But why should those “presentiments” be taken out on the Jews or the Jewish state? Because the Jews are the exception to the otherwise universal rule of civilizational rise and fall. As Michael Wyschograd observes, “Israel is beyond the ‘laws’ of history. It is not subject to the rise and fall of other peoples and empires, a fact which causes angry philosophers of history (i.e. Arnold Toynbee) whose schemes Israel undermines to refer to it as a fossil.”
Only one people has shown itself immortal: the Jews. As Mark Twain observed in his famous essay “Concerning the Jews”: “The Egyptian, the Babylonian, and the Persian rose, filled the planet with sound and splendor, then faded to dream-stuff and passed away; the Greek and the Roman followed, and made a vast noise, and they are gone; other peoples have sprung up and held their torch high for a time, but it burned out, and they sit in twilight now, or have vanished. The Jew saw them all, beat them all, and is now what he always was, exhibiting no decadence, no infirmities of age, no weakening of his parts, no slowing of his energies, no dulling of his alert and aggressive mind. All things are mortal but the Jew; all other forces pass, but he remains. What is the secret of his immortality?” To see the Jews return to their ancient land, once more speaking their ancient tongue, and still observing their ancient law must be particularly grating to Europeans who can already foresee another people dwelling in their land, speaking a different language, and having sacked a once proud culture.
THE TWO Western countries most consistently supportive of Israel in the world today are the United States and Canada. The US is by far the most religious of the developed countries.
Two-fifths of Americans attend services weekly, and only 18% never worship. By contrast, more than half of Britons never attend church, and only one in eight does so weekly. That religiosity correlates highly with attitudes to Israel. Americans favor Israel over the Palestinians by nearly five to one, while Britons view Israel negatively by a ratio of nearly four to one.
The ruling Conservative Party in Canada has its political base in the country’s West, which is also the most religious section.
Birthrates and religion are closely linked, as Mary Eberstadt details in her new book, How the West Really Lost God. (Contrary to popular impression, religious affiliation also correlates positively with educational levels.) In the more religiously oriented urban complexes of America, the likelihood of a woman having children, measured in terms of the number of children under five to women of childbearing age, is 15%-30% higher. Those who believe in a beneficent deity, who created the world with a purpose and is bringing it towards that purpose, it would seem, want to be connected to that future through future generations.
Those who remain optimistic about the future have less cause to envy the people of Israel their eternity. Compared to Europeans, Americans have always been an optimistic people. As an old Russian adage has it, “A person who smiles a lot is either a fool or an American.” And it does not hurt that the most vital segment of the American and Canadian religious communities are those groups who see in Israel’s existence not a cause for envy but proof, as Goldman puts it, that the “God of the Bible is a God of kept promises.”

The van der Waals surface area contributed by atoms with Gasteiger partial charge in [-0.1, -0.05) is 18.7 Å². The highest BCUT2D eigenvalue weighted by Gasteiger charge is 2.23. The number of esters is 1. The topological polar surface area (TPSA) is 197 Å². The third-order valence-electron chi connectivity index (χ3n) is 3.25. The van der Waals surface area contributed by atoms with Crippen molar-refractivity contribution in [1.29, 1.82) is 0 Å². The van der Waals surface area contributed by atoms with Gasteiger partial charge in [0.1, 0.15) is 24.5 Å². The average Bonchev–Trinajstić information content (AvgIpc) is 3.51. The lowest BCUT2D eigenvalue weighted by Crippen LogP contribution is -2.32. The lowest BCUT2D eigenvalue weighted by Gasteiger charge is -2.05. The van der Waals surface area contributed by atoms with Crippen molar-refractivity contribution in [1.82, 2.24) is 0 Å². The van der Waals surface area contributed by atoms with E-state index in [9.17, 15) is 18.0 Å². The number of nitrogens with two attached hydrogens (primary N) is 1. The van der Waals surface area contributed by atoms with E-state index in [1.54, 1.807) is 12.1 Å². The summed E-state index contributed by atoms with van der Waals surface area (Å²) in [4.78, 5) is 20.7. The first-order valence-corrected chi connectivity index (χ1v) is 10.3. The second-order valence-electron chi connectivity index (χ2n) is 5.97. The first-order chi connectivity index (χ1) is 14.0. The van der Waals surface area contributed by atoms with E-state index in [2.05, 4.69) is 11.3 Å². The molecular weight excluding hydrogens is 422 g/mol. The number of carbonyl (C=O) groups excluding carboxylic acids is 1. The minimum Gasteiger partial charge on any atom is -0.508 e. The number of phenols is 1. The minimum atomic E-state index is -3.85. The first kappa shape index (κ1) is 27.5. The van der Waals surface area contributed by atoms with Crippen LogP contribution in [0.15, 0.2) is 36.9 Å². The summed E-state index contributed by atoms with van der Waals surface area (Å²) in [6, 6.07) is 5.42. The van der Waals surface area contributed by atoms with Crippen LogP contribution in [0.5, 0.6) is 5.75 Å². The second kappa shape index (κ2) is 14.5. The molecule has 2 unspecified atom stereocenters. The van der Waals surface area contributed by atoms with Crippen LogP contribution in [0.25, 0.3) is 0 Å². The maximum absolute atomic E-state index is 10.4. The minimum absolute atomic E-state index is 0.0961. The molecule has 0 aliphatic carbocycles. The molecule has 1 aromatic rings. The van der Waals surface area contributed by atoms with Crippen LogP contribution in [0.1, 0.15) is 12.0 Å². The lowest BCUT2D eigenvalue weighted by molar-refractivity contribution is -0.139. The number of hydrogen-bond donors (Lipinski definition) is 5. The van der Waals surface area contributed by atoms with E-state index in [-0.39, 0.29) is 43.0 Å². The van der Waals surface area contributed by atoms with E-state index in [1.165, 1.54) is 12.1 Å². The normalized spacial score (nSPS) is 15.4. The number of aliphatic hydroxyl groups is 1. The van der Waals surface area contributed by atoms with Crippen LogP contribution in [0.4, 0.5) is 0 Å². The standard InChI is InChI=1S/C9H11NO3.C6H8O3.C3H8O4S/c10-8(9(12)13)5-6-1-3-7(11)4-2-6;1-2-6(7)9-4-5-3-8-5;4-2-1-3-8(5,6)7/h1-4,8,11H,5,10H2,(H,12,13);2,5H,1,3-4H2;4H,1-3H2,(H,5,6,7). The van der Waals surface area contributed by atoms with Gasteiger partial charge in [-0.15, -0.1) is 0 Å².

TWAIN ASKED: What is the secret of the Jews’ immortality? The Talmud likens our miraculous survival to that of a solitary sheep existing among 70 wolves.
Moses told Pharaoh, in the name of God, at their first meeting, “Beni bechori Yisrael – Israel is my son, my firstborn son.” The Talmud attributes those terms of endearment to the fact that Israel would in the future stand on Mount Sinai and utter the words “Na’aseh v’nishma – We will do, and [then] we will understand.” The Children of Israel were taken out of Egypt on account of their future acceptance of the Torah, and they are protected to this day by virtue of their connection to the Torah.
In that light we can understand our sages’ comment that Sinai is from the language of sina (hatred). Sinai is the source of our immortality, and that immortality causes the hatred of us.
“Na’aseh v’nishma” denotes not just the acceptance of Torah, but a particular form of acceptance – one made oblivious to all the rational calculations of the world. The Talmud relates that a Sadduccee once saw Rava learning Torah with such intensity that he did not even notice that he was sitting on his hands, which were dripping blood. The Sadducee charged Rava with being the member of an ama peziza – a heedless, uncalculating people – just like his ancestors, who accepted God’s commandments without first knowing what they were.
Rava acknowledged the charge, for in that reckless passion for Torah lies the secret of Jewish eternity. No Jewish community that has cut itself off from Torah observance and study has ever survived for long.
Passion for Torah learning is not a birthright.
It is not an automatic consequence of being born into a haredi home or of attending yeshiva.
But I think most would concede that the haredi world is the largest repository of a heedless attachment to Torah, far removed from any worldly calculation.
Can there be a greater national service – guaranteeing our national survival – than that performed by those who attain that level? ■
The writer is director of Jewish Media Resources, has written a regular column in The Jerusalem Post Magazine since 1997, and is the author of eight biographies of modern Jewish leaders.
some comments on the above article: